5) Citizens Initiative (CI) is an organization based in the USA and implementing a project in the Binga district in Zimbabwe. It first started as a crowdfunding campaign to address the humanitarian crisis in the country but grew into an organization of like-minded driven diaspora individuals. This project addresses the pressing need for access to quality education for the learners in the rural community. Specifically, the organization seeks to construct a new classroom block with the help of the local community to improve school attendance and provide continuation to the successful pilot project. The direct target beneficiaries of the project are current and future learners. On average a class at the school has 30 students. After the completion of the classroom block the school will apply to be registered as a fully functional school, and hopefully, will showcase their ability to work collectively and approach other funding partners.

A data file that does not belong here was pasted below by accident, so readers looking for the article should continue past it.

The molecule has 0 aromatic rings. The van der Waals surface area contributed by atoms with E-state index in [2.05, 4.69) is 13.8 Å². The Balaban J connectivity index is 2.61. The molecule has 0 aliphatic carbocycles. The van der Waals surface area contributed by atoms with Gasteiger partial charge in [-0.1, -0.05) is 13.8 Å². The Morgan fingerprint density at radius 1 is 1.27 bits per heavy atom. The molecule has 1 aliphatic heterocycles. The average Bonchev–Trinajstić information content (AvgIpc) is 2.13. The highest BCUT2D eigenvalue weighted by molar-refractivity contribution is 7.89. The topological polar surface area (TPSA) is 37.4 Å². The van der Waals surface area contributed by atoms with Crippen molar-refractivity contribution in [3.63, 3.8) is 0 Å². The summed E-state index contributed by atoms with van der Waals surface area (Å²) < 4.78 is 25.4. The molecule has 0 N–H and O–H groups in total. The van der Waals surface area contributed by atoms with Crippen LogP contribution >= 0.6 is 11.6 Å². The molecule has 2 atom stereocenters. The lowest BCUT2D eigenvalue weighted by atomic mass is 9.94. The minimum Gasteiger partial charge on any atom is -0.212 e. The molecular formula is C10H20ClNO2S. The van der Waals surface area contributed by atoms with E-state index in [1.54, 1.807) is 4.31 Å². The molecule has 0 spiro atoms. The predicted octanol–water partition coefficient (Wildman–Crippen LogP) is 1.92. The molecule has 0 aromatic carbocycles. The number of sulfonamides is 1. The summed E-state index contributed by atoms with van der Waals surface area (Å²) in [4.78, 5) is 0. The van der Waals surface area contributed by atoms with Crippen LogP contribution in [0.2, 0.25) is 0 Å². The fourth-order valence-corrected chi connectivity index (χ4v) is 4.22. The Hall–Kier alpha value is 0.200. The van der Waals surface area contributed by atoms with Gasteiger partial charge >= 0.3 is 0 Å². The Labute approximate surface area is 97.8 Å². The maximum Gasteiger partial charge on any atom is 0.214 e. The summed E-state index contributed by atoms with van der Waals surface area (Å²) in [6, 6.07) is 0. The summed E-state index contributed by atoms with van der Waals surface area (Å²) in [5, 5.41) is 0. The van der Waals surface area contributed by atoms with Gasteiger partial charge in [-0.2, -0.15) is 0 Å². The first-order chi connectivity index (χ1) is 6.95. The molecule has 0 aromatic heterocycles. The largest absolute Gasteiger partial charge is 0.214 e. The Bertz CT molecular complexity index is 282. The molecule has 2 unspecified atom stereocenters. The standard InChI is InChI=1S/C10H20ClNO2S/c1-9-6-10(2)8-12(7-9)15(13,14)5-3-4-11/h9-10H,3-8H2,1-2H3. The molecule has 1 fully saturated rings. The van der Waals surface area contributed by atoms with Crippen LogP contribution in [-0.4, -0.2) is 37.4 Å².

6) Genesis Entrepreneurship Trust (GET) is a Zimbabwean organization born out of a commitment to youth empowerment. Focusing on a vulnerable community in Zimbabwe, Glen Norah, GET’s project objective is to equip 30 youth with entrepreneurial skills and steer them toward business-generating activities. Through thoughtfully designed trainings for youth between the ages of 18 and 35, who are already engaged in income-generating or those with acquired vocational skills or talents, which they wish to turn into a business, the organization is helping reduce the number of people considered to be extremely poor by ensuring that they can start and run sustainable businesses. The beneficiaries are 16 youths who have already started their journey of honing their entrepreneurial skills and generating income.